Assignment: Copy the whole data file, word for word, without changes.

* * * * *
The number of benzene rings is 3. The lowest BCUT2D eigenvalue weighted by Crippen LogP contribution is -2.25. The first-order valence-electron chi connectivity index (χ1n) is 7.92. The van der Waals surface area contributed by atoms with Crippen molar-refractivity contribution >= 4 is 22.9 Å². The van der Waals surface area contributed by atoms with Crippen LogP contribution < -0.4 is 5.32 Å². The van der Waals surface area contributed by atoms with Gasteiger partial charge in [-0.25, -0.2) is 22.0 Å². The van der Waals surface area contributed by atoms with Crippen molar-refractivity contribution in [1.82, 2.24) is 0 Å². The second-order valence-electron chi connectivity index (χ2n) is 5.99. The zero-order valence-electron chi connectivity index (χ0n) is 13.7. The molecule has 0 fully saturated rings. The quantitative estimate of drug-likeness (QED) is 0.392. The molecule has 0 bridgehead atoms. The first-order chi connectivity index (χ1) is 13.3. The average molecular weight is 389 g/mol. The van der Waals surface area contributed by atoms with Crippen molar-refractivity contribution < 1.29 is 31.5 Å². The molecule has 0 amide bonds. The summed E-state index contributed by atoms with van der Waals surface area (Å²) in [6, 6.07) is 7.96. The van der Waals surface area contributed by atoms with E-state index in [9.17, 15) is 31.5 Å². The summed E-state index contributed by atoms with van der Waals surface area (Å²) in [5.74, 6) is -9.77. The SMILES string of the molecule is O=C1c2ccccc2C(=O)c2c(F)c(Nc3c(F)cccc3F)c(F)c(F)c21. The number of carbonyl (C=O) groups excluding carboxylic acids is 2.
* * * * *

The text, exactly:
The number of benzene rings is 3. The lowest BCUT2D eigenvalue weighted by Crippen LogP contribution is -2.25. The first-order valence-electron chi connectivity index (χ1n) is 7.92. The van der Waals surface area contributed by atoms with Crippen molar-refractivity contribution >= 4 is 22.9 Å². The van der Waals surface area contributed by atoms with Crippen LogP contribution < -0.4 is 5.32 Å². The van der Waals surface area contributed by atoms with Gasteiger partial charge in [-0.25, -0.2) is 22.0 Å². The van der Waals surface area contributed by atoms with Crippen molar-refractivity contribution in [1.82, 2.24) is 0 Å². The second-order valence-electron chi connectivity index (χ2n) is 5.99. The zero-order valence-electron chi connectivity index (χ0n) is 13.7. The molecule has 0 fully saturated rings. The quantitative estimate of drug-likeness (QED) is 0.392. The molecule has 0 bridgehead atoms. The first-order chi connectivity index (χ1) is 13.3. The average molecular weight is 389 g/mol. The van der Waals surface area contributed by atoms with Crippen molar-refractivity contribution < 1.29 is 31.5 Å². The molecule has 0 amide bonds. The summed E-state index contributed by atoms with van der Waals surface area (Å²) in [6, 6.07) is 7.96. The van der Waals surface area contributed by atoms with E-state index in [9.17, 15) is 31.5 Å². The summed E-state index contributed by atoms with van der Waals surface area (Å²) in [5.74, 6) is -9.77. The SMILES string of the molecule is O=C1c2ccccc2C(=O)c2c(F)c(Nc3c(F)cccc3F)c(F)c(F)c21. The number of carbonyl (C=O) groups excluding carboxylic acids is 2.